The Switchboard: Twitter exec shakeup continues as media head leaves

People holding mobile phones are silhouetted against a backdrop projected with the Twitter logo in this illustration picture taken in Warsaw in this September 27, 2013 file photo REUTERS/Kacper Pempel/Files (

Published every weekday, the Switchboard highlights five tech policy stories you need to read.

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Twitter exec exodus continues with media chief Chloe Sladden Just hours after reports broke that Twitter chief operating officer Ali Rowghani was stepping down, the company's head of Media, Chloe Sladden also announced she would leave Twitter. "While the timing would suggest Sladden’s departure is part of broader shifts within the organization to respond to mounting criticism regarding Twitter’s monetization and growth efforts, there wasn’t much speculation about her future there in particular," reports Variety's Andrew Wallenstein. "However, it’s highly likely her media division will be affected by whatever larger changes are afoot at Twitter given the conventional wisdom that Rowghani wasn’t an isolated exit."

U.S. cybersecurity firm offers free protection for political blogs "Internet security company Cloudflare said on Thursday it will offer its full raft of protective services for free to 'politically or artistically important' Web sites that come under politically motivated cyber-attack," says Reuters' Gerry Shih. Under a program called Project Galileo, Cloudflare will "offer its protective services for free to mostly small, independent blogs identified as politically important by a committee of 15 nonprofits including the American Civil Liberties Union, the Electronic Frontier Foundation, the Committee to Protect Journalists, the Center for Democracy, and Access."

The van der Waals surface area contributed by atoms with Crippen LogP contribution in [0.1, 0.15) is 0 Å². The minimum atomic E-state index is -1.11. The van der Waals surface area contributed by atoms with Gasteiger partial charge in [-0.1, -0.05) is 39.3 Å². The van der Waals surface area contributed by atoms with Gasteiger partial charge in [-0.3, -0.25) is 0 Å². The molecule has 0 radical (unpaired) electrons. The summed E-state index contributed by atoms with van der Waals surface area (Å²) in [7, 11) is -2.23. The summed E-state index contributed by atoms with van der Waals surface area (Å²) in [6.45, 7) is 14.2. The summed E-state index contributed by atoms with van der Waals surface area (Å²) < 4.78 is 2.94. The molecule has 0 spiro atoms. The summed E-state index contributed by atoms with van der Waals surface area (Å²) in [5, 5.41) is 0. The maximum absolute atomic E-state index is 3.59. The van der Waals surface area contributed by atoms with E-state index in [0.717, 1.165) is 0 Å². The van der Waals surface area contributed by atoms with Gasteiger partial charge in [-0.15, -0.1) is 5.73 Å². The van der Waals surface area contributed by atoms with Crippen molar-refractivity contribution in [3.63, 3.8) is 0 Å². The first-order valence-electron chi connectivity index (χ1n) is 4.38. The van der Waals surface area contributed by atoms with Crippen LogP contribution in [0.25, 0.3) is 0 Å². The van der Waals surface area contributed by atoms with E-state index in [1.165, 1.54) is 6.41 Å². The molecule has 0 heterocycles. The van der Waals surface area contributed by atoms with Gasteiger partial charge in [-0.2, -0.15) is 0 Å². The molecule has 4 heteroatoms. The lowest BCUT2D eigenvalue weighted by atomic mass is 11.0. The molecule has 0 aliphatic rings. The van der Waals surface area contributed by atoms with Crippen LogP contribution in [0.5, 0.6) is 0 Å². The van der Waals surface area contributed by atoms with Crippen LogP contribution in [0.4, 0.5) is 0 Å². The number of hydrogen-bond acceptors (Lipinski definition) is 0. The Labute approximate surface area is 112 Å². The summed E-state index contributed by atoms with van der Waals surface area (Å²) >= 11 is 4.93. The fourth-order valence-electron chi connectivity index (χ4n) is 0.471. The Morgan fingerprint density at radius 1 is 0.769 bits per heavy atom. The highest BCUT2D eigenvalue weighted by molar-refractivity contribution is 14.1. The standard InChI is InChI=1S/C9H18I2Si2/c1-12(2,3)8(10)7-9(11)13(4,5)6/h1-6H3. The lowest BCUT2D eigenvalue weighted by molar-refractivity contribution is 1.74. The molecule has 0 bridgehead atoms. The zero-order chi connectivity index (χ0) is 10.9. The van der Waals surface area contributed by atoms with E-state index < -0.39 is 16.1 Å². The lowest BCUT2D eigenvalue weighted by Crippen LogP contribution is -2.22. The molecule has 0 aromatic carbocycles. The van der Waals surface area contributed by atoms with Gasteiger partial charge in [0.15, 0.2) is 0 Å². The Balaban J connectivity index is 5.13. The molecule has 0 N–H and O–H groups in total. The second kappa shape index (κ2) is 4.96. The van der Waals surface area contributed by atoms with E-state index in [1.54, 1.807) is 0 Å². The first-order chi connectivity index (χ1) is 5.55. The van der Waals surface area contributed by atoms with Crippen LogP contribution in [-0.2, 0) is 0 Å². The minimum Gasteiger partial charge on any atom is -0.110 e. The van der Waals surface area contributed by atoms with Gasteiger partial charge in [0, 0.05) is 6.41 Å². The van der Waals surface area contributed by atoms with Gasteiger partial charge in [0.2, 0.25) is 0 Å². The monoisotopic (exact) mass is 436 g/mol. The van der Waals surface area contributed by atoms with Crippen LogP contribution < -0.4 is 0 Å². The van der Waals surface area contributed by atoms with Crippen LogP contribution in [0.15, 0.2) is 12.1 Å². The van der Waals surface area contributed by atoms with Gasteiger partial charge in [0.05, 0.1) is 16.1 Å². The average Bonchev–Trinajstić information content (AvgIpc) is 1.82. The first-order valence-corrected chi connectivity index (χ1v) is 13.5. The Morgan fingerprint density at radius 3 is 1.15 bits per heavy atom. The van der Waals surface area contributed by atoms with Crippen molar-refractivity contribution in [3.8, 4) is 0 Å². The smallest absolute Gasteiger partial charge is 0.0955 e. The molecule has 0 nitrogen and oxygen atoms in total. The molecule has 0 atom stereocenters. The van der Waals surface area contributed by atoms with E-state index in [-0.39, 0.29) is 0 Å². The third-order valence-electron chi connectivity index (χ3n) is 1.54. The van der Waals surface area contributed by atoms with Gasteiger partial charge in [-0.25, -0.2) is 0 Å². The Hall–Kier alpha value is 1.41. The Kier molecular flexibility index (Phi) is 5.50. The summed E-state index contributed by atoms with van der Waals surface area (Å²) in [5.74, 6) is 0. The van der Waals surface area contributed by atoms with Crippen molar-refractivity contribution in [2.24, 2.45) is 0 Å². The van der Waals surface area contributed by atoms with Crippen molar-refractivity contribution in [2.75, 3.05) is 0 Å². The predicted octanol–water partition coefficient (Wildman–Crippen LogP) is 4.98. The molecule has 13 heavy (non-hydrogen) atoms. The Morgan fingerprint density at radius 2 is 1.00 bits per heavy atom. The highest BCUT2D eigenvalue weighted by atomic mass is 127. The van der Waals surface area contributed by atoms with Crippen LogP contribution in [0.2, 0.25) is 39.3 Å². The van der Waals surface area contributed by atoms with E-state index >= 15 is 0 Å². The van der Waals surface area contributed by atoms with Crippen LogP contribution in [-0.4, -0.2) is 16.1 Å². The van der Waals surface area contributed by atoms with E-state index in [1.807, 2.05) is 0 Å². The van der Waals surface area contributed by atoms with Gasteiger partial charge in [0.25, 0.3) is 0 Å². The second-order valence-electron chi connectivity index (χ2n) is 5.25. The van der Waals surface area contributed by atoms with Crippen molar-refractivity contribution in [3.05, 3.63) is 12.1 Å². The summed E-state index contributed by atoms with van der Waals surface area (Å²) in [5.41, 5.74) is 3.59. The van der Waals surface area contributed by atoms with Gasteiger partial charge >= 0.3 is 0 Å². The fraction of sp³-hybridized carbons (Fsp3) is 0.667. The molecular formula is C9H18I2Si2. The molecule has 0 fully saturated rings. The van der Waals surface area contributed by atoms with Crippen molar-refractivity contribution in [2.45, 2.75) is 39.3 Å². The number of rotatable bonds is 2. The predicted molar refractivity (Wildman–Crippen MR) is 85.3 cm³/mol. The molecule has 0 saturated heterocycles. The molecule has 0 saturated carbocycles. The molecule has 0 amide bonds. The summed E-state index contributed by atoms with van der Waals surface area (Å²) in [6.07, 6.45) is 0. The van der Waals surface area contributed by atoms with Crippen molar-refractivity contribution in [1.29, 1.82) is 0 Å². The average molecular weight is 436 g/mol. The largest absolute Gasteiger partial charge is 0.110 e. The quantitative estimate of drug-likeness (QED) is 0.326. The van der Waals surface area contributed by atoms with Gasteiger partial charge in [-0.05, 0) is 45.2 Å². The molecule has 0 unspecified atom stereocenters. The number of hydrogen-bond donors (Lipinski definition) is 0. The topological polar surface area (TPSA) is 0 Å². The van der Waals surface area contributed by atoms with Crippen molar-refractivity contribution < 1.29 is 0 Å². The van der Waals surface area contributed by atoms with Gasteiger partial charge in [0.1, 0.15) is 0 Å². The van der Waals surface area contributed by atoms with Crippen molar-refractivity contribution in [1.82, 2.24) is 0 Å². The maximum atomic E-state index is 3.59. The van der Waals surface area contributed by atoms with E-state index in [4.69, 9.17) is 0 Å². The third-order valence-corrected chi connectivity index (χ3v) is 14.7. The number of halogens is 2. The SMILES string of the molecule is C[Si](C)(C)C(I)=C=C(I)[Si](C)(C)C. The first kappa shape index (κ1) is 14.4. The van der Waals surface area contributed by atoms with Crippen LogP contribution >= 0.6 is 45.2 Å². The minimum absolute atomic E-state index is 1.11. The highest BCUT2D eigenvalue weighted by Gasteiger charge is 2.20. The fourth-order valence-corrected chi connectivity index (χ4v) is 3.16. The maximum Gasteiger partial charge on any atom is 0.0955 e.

AT&T breach allowed customer data to be used to unlock smartphones  IDG News Service's Martyn Williams reports, "Personal information, including Social Security numbers and call records, was accessed for an unknown number of AT&T Mobility customers by people outside of the company, AT&T has confirmed." The report says that the breach took place between April 9-21. It was disclosed this week.

How Starbucks is using your crummy smartphone battery to boost its business "Starbucks is bringing wireless charging stations to all of the national coffee chain's 7,000-plus stores," reports The Washington Post's Roberto Ferdman. "San Francisco will be the first new city to have the devices — Starbucks is committed to installing them in every one of that city's stores by the end of the year — followed by other major markets next year and finally the rest of its national branches, which will have them by the end of 2016."

How Obama’s climate goals will play in Silicon Valley "If the United States is going to achieve President Obama’s new climate change goals, an X factor is how Silicon Valley will respond," notes The New York Times' Claire Cain Miller in an interview with venture capitalist Vinod Khosla. Says Khosla: "We need the best new minds at Stanford and M.I.T. to go into this area, and an action like President Obama’s goes a long way toward increasing our brain pool."

Hayley Tsukayama covers consumer technology for The Washington Post.



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Hayley Tsukayama · June 12, 2014